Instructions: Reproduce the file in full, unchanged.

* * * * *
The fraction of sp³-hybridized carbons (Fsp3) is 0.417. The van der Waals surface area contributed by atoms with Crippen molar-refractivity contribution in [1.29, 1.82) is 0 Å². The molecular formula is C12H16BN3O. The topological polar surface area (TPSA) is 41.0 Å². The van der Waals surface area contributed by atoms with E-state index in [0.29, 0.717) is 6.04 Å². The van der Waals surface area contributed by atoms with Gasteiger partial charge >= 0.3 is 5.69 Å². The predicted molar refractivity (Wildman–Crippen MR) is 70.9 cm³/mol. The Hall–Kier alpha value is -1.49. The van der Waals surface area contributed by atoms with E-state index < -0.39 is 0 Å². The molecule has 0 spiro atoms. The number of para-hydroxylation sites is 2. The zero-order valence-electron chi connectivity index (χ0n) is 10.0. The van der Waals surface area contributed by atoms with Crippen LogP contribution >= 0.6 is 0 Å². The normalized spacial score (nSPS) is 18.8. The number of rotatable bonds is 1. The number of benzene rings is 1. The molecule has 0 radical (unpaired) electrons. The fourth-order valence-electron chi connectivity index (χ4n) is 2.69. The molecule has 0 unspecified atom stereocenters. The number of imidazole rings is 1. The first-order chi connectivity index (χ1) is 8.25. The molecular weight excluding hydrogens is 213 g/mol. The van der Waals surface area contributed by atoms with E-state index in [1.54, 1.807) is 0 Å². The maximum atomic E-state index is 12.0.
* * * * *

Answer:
The fraction of sp³-hybridized carbons (Fsp3) is 0.417. The van der Waals surface area contributed by atoms with Crippen molar-refractivity contribution in [1.29, 1.82) is 0 Å². The molecular formula is C12H16BN3O. The topological polar surface area (TPSA) is 41.0 Å². The van der Waals surface area contributed by atoms with E-state index in [0.29, 0.717) is 6.04 Å². The van der Waals surface area contributed by atoms with Gasteiger partial charge >= 0.3 is 5.69 Å². The predicted molar refractivity (Wildman–Crippen MR) is 70.9 cm³/mol. The Hall–Kier alpha value is -1.49. The van der Waals surface area contributed by atoms with E-state index < -0.39 is 0 Å². The molecule has 0 spiro atoms. The number of para-hydroxylation sites is 2. The zero-order valence-electron chi connectivity index (χ0n) is 10.0. The van der Waals surface area contributed by atoms with Crippen LogP contribution >= 0.6 is 0 Å². The normalized spacial score (nSPS) is 18.8. The number of rotatable bonds is 1. The number of benzene rings is 1. The molecule has 0 radical (unpaired) electrons. The fourth-order valence-electron chi connectivity index (χ4n) is 2.69. The molecule has 0 unspecified atom stereocenters. The number of imidazole rings is 1. The first-order chi connectivity index (χ1) is 8.25. The molecular weight excluding hydrogens is 213 g/mol. The van der Waals surface area contributed by atoms with E-state index in [1.54, 1.807) is 0 Å². The maximum atomic E-state index is 12.0.